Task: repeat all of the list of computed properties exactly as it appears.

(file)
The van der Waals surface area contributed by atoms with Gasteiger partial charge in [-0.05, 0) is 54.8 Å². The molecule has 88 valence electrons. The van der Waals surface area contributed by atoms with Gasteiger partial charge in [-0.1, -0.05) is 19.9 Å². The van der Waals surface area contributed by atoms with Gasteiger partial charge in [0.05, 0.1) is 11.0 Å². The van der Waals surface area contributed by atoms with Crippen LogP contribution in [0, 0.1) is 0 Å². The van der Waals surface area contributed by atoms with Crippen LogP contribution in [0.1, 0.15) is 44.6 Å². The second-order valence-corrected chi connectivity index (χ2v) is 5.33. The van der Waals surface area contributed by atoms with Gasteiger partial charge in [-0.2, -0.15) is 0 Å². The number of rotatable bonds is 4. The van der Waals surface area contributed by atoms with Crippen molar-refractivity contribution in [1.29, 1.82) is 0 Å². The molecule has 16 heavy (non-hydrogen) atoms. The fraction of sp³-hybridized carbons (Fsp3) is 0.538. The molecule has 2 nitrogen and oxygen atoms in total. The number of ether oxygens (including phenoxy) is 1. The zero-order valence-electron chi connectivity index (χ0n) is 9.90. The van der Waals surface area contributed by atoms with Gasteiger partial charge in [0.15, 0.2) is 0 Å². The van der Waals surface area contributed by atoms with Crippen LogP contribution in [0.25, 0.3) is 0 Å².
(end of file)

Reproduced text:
The van der Waals surface area contributed by atoms with Gasteiger partial charge in [-0.05, 0) is 54.8 Å². The molecule has 88 valence electrons. The van der Waals surface area contributed by atoms with Gasteiger partial charge in [-0.1, -0.05) is 19.9 Å². The van der Waals surface area contributed by atoms with Gasteiger partial charge in [0.05, 0.1) is 11.0 Å². The van der Waals surface area contributed by atoms with Crippen LogP contribution in [0, 0.1) is 0 Å². The van der Waals surface area contributed by atoms with Crippen LogP contribution in [0.1, 0.15) is 44.6 Å². The second-order valence-corrected chi connectivity index (χ2v) is 5.33. The van der Waals surface area contributed by atoms with Gasteiger partial charge in [-0.2, -0.15) is 0 Å². The number of rotatable bonds is 4. The van der Waals surface area contributed by atoms with Crippen molar-refractivity contribution in [1.29, 1.82) is 0 Å². The molecule has 16 heavy (non-hydrogen) atoms. The fraction of sp³-hybridized carbons (Fsp3) is 0.538. The molecule has 2 nitrogen and oxygen atoms in total. The number of ether oxygens (including phenoxy) is 1. The zero-order valence-electron chi connectivity index (χ0n) is 9.90. The van der Waals surface area contributed by atoms with Gasteiger partial charge in [0.15, 0.2) is 0 Å². The van der Waals surface area contributed by atoms with Crippen LogP contribution in [0.25, 0.3) is 0 Å².